And personally, that’s why I also recommend sticking with dark colors.
Thinx Hiphugger Review
One of Thinx’s original styles, the Hiphugger, is an attractive, full-coverage pair of period underwear.
The lace trim at the top is soft and comfortable, and I think the material is softer and more breathable than some of Thinx’s other synthetic fabrics.
The Hiphugger cut is actually almost identical to the (discontinued) Organic Cotton Bikini, it just has that lace trim added on top of the waistline. (The rise is very similar to the Thinx Cotton Modal bikini, above.)
Thinx Cheeky Review
The Cheeky style is more comfortable and less wedgie-inducing than I expected them to be, but still not all that comfortable. As a “cheeky” style, the back and front are almost exactly the same width, as you see in the photo. (Hence the wedgies. Personally, not a great vibe for my period.)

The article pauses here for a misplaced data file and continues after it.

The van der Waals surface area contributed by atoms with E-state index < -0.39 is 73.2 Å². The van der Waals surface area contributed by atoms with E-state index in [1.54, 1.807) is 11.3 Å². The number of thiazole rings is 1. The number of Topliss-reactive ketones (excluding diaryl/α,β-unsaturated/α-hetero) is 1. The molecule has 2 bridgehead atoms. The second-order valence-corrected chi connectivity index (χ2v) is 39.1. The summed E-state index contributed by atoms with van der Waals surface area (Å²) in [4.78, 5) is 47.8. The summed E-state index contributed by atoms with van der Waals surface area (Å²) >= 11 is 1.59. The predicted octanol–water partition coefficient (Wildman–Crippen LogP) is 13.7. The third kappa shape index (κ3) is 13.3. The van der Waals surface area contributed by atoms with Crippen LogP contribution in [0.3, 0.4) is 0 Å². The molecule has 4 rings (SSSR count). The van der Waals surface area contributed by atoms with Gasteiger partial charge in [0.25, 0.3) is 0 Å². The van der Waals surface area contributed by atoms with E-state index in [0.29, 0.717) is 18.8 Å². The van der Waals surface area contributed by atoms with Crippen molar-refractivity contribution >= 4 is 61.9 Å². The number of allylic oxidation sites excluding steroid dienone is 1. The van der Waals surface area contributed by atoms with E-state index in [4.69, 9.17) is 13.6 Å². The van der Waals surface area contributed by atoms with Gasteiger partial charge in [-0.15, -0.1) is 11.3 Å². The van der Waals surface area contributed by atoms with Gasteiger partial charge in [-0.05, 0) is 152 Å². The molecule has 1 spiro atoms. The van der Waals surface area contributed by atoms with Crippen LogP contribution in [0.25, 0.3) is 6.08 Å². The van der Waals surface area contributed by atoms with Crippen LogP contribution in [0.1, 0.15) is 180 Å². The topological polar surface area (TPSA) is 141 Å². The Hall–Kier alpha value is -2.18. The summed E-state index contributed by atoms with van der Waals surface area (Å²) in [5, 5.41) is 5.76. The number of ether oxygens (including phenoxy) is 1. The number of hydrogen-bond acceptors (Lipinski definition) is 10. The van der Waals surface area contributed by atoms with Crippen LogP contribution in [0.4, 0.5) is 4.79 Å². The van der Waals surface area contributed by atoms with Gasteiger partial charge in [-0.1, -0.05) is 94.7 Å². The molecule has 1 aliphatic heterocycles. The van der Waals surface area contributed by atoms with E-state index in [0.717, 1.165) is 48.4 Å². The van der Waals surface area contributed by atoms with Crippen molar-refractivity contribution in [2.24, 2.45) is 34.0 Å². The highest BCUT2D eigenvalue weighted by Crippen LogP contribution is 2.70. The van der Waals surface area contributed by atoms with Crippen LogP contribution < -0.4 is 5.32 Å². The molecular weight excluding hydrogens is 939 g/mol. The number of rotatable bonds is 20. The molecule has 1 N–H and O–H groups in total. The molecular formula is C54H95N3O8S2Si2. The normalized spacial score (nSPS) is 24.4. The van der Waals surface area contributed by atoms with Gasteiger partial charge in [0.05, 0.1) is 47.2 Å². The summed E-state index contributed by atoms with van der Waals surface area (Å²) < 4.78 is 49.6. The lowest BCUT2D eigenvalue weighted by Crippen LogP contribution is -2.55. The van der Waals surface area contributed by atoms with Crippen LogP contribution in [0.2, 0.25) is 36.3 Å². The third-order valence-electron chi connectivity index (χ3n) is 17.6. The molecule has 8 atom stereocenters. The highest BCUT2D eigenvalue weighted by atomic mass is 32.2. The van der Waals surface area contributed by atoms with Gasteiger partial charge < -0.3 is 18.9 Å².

But like Thinx’s Air styles, and Saalt’s Lace Hipsters (my favorites), the Cheeky is great for replacing pantyliners: They’re not the most absorptive style, but they look just like normal underwear.
Thinx Sport Review
I wanted to love the Thinx Sport style – they have an athletic-feeling little notch at the top of the leg. (I swear the cut emphasizes my leg muscles.) The fabric is very slick and smooth, and feels high-quality, but I find it be less breathable than the other fabrics.
But the fit just didn’t work for me. Even though I have pretty muscular glutes, this style flares out too much on the cheeks, making it fit too loosely on the backside. (Even though that size fits just fine everywhere else.) I can’t be sure, but it might be a great fit for anyone with more curves.